New publication: Gambling spending and its concentration on problem gamblers
Researchers at the Chair published a new article titled Gambling spending and its concentration on problem gamblers in the Journal of Business Research.
While most gamblers spend moderate amounts of money, a few spend much more. This leads to spending being concentrated among a small number of players. Building on a body of literature that shows disproportionate spending by problem gamblers, we hypothesize that problem gambling causes such concentration. We investigate this hypothesis empirically by using GINI coefficients derived from survey datasets of gamblers from three different jurisdictions: France, Québec, and Germany.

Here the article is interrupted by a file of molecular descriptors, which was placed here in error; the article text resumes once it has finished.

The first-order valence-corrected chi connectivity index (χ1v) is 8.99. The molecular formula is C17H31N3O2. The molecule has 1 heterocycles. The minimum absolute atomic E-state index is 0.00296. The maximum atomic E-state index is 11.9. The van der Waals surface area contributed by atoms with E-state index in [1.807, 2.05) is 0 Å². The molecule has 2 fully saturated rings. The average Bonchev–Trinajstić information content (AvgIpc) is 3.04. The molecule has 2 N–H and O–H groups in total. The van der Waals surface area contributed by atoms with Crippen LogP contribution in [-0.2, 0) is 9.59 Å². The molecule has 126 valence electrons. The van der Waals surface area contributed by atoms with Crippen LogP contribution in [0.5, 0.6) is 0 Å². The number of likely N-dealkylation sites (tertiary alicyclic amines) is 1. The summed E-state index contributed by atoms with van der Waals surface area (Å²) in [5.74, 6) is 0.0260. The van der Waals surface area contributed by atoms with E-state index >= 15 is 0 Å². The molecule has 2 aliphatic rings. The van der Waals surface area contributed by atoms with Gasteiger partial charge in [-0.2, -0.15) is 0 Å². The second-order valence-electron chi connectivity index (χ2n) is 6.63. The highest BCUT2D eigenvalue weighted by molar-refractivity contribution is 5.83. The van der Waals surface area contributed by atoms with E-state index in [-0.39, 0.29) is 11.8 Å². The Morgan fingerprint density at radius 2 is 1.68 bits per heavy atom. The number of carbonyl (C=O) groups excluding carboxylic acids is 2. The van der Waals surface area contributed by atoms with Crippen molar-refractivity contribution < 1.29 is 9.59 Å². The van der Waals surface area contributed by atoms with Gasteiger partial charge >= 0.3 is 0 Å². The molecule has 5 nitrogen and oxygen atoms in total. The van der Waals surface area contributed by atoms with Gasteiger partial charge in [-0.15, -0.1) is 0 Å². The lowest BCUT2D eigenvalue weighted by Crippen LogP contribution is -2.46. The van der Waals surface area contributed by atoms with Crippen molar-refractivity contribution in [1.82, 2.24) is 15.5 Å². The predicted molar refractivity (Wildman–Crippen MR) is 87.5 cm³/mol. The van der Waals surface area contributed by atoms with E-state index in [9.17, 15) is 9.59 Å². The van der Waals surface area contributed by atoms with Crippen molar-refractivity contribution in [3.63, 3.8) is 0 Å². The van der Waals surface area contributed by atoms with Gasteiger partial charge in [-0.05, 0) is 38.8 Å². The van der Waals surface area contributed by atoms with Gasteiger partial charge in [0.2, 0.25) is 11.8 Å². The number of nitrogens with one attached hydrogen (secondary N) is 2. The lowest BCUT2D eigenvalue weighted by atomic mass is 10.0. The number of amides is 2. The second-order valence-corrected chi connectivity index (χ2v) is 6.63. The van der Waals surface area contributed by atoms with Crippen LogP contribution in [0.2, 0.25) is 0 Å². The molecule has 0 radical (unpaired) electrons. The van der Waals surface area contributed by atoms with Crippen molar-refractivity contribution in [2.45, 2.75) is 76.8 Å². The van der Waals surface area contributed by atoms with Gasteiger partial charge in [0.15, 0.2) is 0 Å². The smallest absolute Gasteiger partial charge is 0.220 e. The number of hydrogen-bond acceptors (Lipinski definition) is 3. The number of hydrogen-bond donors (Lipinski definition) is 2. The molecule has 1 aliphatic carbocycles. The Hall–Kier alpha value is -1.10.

We find strong positive relationships between the GINI coefficient and (1) the share of revenue derived from problem gamblers, and (2) excess spending of problem gamblers. We interpret these results as a link between the effect of problem gambling—excessive and disproportionate spending—and concentration of gambling demand. Since the problem gambling status of players is often unknown, policy makers and gambling operators could use the GINI coefficient as an additional indicator to monitor social risk in gambling markets.
Consult the publication here.